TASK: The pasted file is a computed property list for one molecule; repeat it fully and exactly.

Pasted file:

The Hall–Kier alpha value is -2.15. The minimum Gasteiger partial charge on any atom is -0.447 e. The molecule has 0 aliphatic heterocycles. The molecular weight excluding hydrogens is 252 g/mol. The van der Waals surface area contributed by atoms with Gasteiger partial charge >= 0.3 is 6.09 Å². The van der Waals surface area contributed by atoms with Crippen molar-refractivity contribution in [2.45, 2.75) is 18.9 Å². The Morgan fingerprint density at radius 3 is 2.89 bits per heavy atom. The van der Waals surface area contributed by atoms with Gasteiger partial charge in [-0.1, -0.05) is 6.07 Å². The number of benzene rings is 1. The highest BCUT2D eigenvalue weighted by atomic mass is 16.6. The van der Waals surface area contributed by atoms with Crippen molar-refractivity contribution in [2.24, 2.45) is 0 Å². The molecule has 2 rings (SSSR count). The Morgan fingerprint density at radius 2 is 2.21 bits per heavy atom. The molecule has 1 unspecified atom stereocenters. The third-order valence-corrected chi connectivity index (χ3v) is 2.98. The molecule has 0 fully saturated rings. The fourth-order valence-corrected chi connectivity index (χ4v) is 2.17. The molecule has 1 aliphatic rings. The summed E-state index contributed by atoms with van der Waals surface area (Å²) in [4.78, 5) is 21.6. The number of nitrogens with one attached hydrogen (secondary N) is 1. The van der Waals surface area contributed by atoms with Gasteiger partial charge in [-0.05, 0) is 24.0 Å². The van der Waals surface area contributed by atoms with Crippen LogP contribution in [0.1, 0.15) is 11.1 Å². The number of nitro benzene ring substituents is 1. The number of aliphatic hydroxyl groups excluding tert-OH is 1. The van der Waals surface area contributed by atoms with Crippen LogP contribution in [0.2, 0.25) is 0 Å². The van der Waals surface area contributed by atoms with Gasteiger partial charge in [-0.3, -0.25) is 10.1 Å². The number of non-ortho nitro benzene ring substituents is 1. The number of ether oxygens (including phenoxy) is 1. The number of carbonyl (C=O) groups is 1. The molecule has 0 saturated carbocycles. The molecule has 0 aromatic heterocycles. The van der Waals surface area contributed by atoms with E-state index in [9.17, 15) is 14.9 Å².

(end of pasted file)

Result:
The Hall–Kier alpha value is -2.15. The minimum Gasteiger partial charge on any atom is -0.447 e. The molecule has 0 aliphatic heterocycles. The molecular weight excluding hydrogens is 252 g/mol. The van der Waals surface area contributed by atoms with Gasteiger partial charge >= 0.3 is 6.09 Å². The van der Waals surface area contributed by atoms with Crippen molar-refractivity contribution in [2.45, 2.75) is 18.9 Å². The Morgan fingerprint density at radius 3 is 2.89 bits per heavy atom. The van der Waals surface area contributed by atoms with Gasteiger partial charge in [-0.1, -0.05) is 6.07 Å². The number of benzene rings is 1. The highest BCUT2D eigenvalue weighted by atomic mass is 16.6. The van der Waals surface area contributed by atoms with Crippen molar-refractivity contribution in [2.24, 2.45) is 0 Å². The molecule has 2 rings (SSSR count). The Morgan fingerprint density at radius 2 is 2.21 bits per heavy atom. The molecule has 1 unspecified atom stereocenters. The third-order valence-corrected chi connectivity index (χ3v) is 2.98. The molecule has 0 fully saturated rings. The fourth-order valence-corrected chi connectivity index (χ4v) is 2.17. The molecule has 1 aliphatic rings. The summed E-state index contributed by atoms with van der Waals surface area (Å²) in [4.78, 5) is 21.6. The number of nitrogens with one attached hydrogen (secondary N) is 1. The van der Waals surface area contributed by atoms with Gasteiger partial charge in [-0.05, 0) is 24.0 Å². The van der Waals surface area contributed by atoms with Crippen LogP contribution in [0.1, 0.15) is 11.1 Å². The number of nitro benzene ring substituents is 1. The number of aliphatic hydroxyl groups excluding tert-OH is 1. The van der Waals surface area contributed by atoms with Crippen LogP contribution in [0.2, 0.25) is 0 Å². The van der Waals surface area contributed by atoms with Gasteiger partial charge in [-0.3, -0.25) is 10.1 Å². The number of non-ortho nitro benzene ring substituents is 1. The number of ether oxygens (including phenoxy) is 1. The number of carbonyl (C=O) groups is 1. The molecule has 0 saturated carbocycles. The molecule has 0 aromatic heterocycles. The van der Waals surface area contributed by atoms with E-state index in [9.17, 15) is 14.9 Å².